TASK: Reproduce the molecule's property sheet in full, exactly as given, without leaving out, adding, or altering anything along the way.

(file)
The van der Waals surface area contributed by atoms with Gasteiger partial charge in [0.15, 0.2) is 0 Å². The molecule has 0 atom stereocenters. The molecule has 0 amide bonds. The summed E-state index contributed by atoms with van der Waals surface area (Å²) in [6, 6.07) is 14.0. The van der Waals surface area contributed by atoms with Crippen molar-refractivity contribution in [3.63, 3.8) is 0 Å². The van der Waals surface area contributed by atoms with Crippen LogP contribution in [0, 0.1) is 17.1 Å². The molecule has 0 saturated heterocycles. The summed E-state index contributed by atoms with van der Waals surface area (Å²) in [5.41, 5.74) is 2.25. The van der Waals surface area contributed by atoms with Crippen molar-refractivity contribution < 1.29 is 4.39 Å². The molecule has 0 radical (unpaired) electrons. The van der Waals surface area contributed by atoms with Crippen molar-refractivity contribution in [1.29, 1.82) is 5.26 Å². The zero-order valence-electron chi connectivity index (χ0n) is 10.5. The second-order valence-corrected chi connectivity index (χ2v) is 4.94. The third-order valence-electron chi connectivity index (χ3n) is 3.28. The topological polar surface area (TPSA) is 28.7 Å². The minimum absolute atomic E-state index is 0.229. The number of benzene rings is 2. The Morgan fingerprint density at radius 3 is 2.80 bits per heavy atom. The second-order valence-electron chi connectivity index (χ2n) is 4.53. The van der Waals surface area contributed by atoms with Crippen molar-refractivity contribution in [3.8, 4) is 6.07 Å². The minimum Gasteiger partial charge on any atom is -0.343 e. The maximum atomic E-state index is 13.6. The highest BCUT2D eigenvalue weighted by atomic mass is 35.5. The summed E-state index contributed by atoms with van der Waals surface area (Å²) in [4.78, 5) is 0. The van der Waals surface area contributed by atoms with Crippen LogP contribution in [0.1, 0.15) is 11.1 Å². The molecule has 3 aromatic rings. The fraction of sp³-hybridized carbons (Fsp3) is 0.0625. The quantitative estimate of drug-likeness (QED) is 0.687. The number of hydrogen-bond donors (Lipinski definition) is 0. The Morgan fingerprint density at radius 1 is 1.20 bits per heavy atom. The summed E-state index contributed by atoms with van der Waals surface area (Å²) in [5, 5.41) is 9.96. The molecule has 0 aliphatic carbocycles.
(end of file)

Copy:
The van der Waals surface area contributed by atoms with Gasteiger partial charge in [0.15, 0.2) is 0 Å². The molecule has 0 atom stereocenters. The molecule has 0 amide bonds. The summed E-state index contributed by atoms with van der Waals surface area (Å²) in [6, 6.07) is 14.0. The van der Waals surface area contributed by atoms with Crippen molar-refractivity contribution in [3.63, 3.8) is 0 Å². The van der Waals surface area contributed by atoms with Crippen LogP contribution in [0, 0.1) is 17.1 Å². The molecule has 0 saturated heterocycles. The summed E-state index contributed by atoms with van der Waals surface area (Å²) in [5.41, 5.74) is 2.25. The van der Waals surface area contributed by atoms with Crippen molar-refractivity contribution < 1.29 is 4.39 Å². The molecule has 0 radical (unpaired) electrons. The van der Waals surface area contributed by atoms with Crippen molar-refractivity contribution in [1.29, 1.82) is 5.26 Å². The zero-order valence-electron chi connectivity index (χ0n) is 10.5. The second-order valence-corrected chi connectivity index (χ2v) is 4.94. The third-order valence-electron chi connectivity index (χ3n) is 3.28. The topological polar surface area (TPSA) is 28.7 Å². The minimum absolute atomic E-state index is 0.229. The number of benzene rings is 2. The Morgan fingerprint density at radius 3 is 2.80 bits per heavy atom. The second-order valence-electron chi connectivity index (χ2n) is 4.53. The van der Waals surface area contributed by atoms with Crippen molar-refractivity contribution in [3.8, 4) is 6.07 Å². The minimum Gasteiger partial charge on any atom is -0.343 e. The maximum atomic E-state index is 13.6. The highest BCUT2D eigenvalue weighted by atomic mass is 35.5. The summed E-state index contributed by atoms with van der Waals surface area (Å²) in [4.78, 5) is 0. The van der Waals surface area contributed by atoms with Crippen LogP contribution in [0.1, 0.15) is 11.1 Å². The molecule has 3 aromatic rings. The fraction of sp³-hybridized carbons (Fsp3) is 0.0625. The quantitative estimate of drug-likeness (QED) is 0.687. The number of hydrogen-bond donors (Lipinski definition) is 0. The Morgan fingerprint density at radius 1 is 1.20 bits per heavy atom. The summed E-state index contributed by atoms with van der Waals surface area (Å²) in [5, 5.41) is 9.96. The molecule has 0 aliphatic carbocycles.